Prepare a list. If you’re the kind of person who worries at night about what’s ahead of the next day, some sleep experts suggest making a to-do list before bed, so you don’t keep yourself awake making mental lists. You don’t have to get out the paper and pen: the Notes app on your phone makes it easy, or try one of the note-taking apps I mentioned here.
Use technology to combat technology. You may soon be able to curb your late-night scrolling on TikTok. The video-sharing app, which is owned by ByteDance Ltd. -New sleep reminder feature. When you set a bedtime in TikTok, the app will mute push notifications for the next seven hours and prompt you to close them. TikTok in 2021 began disabling notifications during overnight hours for teens.
thanks for the New feature introduced this weekInstagram users have the ability to set times in the app when they don’t want to be disturbed. When Quiet Mode is enabled, you will not receive notifications and the app that owns it
identification platforms company
An automatic reply will be sent to any DMs letting them know you’re offline. The app will ask teens to turn on quiet mode when they’re on Instagram between midnight and 4am
There are more options on the phones themselves.
You can turn on Do Not Disturb on a file Iphone or a Android phone During the hours you choose, during which time you can allow calls or notifications only from specific people or apps. in iPhone Focus on sleeping setting, you can set a sleep goal and create bedtime reminders as well as enable Sleep Screen, which dims your lock screen at bedtime.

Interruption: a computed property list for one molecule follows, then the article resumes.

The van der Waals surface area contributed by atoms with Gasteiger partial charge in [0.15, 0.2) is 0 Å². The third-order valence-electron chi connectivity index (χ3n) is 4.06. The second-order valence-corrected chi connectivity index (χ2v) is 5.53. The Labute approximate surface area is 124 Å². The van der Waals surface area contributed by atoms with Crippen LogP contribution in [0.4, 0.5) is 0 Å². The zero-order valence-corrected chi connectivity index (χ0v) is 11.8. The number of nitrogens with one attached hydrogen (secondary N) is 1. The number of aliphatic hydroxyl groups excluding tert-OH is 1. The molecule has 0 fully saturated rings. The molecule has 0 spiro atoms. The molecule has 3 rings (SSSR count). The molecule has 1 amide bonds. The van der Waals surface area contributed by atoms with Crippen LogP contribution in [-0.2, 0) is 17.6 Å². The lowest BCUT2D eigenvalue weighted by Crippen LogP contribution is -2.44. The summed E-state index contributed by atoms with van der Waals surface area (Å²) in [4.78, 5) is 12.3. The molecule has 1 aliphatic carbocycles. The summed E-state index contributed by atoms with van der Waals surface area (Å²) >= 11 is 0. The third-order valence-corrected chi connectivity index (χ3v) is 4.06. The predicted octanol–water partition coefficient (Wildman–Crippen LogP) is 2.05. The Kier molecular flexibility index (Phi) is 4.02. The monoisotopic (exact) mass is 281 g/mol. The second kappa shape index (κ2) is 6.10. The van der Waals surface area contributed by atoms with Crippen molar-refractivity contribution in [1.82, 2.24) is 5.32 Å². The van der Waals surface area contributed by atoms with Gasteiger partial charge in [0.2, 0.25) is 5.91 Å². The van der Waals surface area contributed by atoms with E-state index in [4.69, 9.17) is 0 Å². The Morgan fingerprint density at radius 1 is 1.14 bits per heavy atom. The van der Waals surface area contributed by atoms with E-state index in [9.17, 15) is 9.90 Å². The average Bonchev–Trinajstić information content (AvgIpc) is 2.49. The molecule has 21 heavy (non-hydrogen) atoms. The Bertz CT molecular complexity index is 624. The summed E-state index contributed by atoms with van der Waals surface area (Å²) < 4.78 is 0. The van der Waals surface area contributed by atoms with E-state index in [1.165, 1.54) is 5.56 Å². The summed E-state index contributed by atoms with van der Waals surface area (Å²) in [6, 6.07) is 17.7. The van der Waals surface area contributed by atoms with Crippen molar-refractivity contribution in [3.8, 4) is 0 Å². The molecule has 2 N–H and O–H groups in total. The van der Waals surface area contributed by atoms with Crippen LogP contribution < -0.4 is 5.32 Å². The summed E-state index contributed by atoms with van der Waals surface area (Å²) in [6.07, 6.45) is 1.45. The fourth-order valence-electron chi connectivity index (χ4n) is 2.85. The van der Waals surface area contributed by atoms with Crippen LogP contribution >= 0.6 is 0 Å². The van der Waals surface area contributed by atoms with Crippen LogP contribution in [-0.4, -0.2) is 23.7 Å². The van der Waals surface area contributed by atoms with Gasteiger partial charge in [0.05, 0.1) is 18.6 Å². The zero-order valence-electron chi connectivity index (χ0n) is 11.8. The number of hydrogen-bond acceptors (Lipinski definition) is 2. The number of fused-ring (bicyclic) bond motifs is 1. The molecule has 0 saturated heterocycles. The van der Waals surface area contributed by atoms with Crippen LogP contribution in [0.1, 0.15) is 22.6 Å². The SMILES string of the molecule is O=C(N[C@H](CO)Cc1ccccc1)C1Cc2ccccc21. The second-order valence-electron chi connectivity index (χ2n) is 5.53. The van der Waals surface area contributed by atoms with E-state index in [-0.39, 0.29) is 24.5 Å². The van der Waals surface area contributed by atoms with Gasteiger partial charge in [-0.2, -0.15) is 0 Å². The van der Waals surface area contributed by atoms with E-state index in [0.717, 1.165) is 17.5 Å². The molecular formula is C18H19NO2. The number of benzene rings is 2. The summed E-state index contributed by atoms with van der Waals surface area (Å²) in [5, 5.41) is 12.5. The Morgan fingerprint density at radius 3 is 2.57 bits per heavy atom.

Just look at the time. Many of us tap on our phone screens to check the time in the middle of the night. It can tempt us to unlock our phones and scroll. If you followed the other steps listed here, you should be able to resist. You can also buy an alarm clock just for this purpose.
Create a family plan for tech. Leaving your phone out of the bedroom may not be practical for many adults, but I advise parents to keep all devices away from children’s bedrooms. Andrea Davis, founder of Better Screen Time, a company that educates families about healthy digital habits, suggests parents create a tech plan with their kids, which spells out when, where and how devices can be used. She says parents should follow the rules, too. She didn’t trust herself not to look at her phone while she was in bed, so she and her kids agreed to charge her phone in another room at night. Her husband keeps his phone in the bedroom in case of an emergency.
Restart your sleep routine. If you still wake up in the middle of the night and find yourself ruminating, don’t keep tossing and turning, says Vijay Ramanan, MD, a Mayo Clinic neurologist. He suggests getting up for 15 minutes and restarting the routine that helped you fall asleep in the first place. Turn to your phone just to find a calming meditation, audiobook, or podcast.
Share your thoughts
What strategies help you avoid scrolling late at night or early in the morning? Join the conversation below.
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Write to Julie Jargon at [email protected]